Right as the #MeToo movement was gaining steam, Congress was in the midst of drafting a substantial change to the tax code.
As Congress scrambled to find revenue raisers needed to partially offset the revenue loss of the new tax cuts, the ongoing conversation about sexual harassment and abuse in the workplace triggered by widespread discussions of high-profile cases against Harvey Weinstein and others clearly had an impact on the final version of the Tax Cuts and Jobs Act (the “TCJA”).
Buried on page 206 of the TCJA is the following “denial of deduction”:
Payments Related to Sexual Harassment and Sexual Abuse
No deduction shall be allowed under this chapter for—
- Any settlement or payment related to sexual harassment or sexual abuse if such settlement or payment is subject to a nondisclosure agreement, or
- Attorney’s fees related to such a settlement or payment.
This new provision forces the settlor to choose between confidentiality of the settlement or a potentially significant tax deduction. For better or worse, it looks like Congress has decided that businesses should no longer be able have it both ways.
Of course, Congress has assumed that making the settlement public will act as a deterrent toward those businesses who acquiesce to sexual harassment in the workplace. But the business is not necessarily the one who will be drafting the settlement agreement and its confidentiality provisions. The provision also disregards the wishes of the victim by penalizing nondisclosure. The victim may desire non-disclosure of the agreement to maintain privacy for many reasons, chief among them being that publicity could result in future employers passing on hiring the victim.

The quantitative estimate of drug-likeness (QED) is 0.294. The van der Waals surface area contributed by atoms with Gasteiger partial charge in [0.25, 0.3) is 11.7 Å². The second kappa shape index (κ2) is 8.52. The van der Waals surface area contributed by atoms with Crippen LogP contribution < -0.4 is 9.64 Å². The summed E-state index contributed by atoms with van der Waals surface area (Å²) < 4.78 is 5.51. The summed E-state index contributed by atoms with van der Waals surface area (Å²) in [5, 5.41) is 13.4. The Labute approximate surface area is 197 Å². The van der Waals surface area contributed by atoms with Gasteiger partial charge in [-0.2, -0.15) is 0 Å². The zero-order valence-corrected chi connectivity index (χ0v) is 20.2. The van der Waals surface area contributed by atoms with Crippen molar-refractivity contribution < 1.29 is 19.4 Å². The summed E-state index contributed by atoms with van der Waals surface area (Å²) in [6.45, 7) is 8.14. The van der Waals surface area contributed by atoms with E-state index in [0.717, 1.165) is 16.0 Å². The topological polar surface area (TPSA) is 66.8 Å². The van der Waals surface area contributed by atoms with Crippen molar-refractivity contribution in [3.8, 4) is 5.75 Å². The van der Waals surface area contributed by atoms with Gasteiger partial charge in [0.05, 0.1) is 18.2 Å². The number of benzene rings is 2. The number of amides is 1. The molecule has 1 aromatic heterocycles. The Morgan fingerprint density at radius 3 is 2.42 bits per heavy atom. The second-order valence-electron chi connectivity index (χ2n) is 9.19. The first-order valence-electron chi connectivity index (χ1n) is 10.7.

Further complicating matters, at first blush, this text seems to be all-encompassing for settlements that include a nondisclosure provision. However, the TCJA offers no guidance on what constitutes “related to” sexual harassment or sexual abuse and this ambiguity may create significant practical problems in the very near future, including denying deductions for investigative costs or counseling costs related to the claim.
Moreover, in many employment cases that have a sexual harassment component, a plaintiff will assert several claims, and only some of those claims will be directly related to the alleged harassment. In those cases, the parties may choose to allocate only a small portion of the total settlement to the sexual harassment claims. Right now, it is unclear whether those allocations will be respected for tax purposes. Will only the portion allocated to the sexual harassment claims be nondeductible? Or will the entire settlement be nondeductible because the plaintiff invoked the magic words of “sexual harassment”?
In either case, until the Treasury or the IRS issues interpretative guidance, businesses would be best served by carefully considering the potential consequences of any action taken. Guidance from knowledgeable litigation and tax counsel is imperative. The experienced attorneys at Metz Lewis Brodman Must O’Keefe LLC are ready and willing to offer practical advice on these and other issues.